System calls are made using the
syscall instruction on an x86-64 version of GNU/Linux as opposed to using
int 0x80 on an x86 version of GNU/Linux.
All programs are in long mode. Depending on the type of GNU/Linux system you use, the list of system calls can be found in
/usr/include/asm/unistd_64.h for Debian-based systems or in
/usr/include/asm-x86_64/unistd.h for Slackware, etc.
- The kernel or system call interface uses registers
R9, respectively, for passing arguments in that order. A maximum of 6 parameters can be passed.
- The kernel destroys registers
- The number of the system call is passed in the register
- No argument is passed on the stack.
- The return value is placed in
RAX. An error value is in the range -1 to -4095 (
- In 32-bit mode, GNU/Linux supports 6 arguments in the system call and they are passed in the registers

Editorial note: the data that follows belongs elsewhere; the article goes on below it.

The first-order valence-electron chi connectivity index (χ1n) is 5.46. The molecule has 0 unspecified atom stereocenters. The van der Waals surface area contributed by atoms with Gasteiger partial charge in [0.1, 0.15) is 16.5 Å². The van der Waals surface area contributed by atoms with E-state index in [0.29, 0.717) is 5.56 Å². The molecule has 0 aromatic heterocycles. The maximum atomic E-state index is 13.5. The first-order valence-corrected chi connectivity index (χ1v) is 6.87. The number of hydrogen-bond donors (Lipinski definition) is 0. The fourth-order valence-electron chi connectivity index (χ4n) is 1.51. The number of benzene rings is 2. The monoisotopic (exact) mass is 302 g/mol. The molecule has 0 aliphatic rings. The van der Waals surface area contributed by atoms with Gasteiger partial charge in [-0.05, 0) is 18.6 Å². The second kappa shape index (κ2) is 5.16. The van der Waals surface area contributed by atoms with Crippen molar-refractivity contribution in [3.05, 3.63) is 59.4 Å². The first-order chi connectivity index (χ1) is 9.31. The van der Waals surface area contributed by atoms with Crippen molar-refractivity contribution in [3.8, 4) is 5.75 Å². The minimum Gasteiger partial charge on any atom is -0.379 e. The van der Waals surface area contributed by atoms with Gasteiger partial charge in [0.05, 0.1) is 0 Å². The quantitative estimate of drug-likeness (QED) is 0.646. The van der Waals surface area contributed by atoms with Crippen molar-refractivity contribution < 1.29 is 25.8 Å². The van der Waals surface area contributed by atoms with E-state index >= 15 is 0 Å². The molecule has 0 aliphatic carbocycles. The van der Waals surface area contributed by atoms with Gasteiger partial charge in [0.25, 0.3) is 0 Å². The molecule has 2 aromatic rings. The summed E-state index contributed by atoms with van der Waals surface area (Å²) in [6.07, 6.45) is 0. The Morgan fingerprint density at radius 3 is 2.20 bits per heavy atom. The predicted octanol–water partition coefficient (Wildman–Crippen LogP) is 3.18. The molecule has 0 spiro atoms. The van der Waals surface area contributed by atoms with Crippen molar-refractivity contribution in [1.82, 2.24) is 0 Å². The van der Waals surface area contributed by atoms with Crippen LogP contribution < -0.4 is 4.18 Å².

EBP, with the system call number in
- For a complete list of the registers that should be used for passing parameters and for return values, refer the x86-64 ABI.
- The integer and pointer arguments are passed in the registers
R9in that order.
- The registers
XMM0-XMM7are used to pass the single and double precision floating point arguments.
- Rest of the arguments might have to be passed on the stack.
RAXregister should hold the number of SSE registers (
XMM0-XMM7) that are used in the passing of arguments.
- The registers
R12-R15are callee-saved registers and are preserved across function calls.
RBXis the optional base pointer and
RBPis the optional frame pointer.
R11is the temporary register used by the Procedure Linkage Table.
R10is used to pass a function’s static chain pointer.
- Integer or pointer type return values are returned in
- Floating point return values are returned in
- Long double precision values are returned in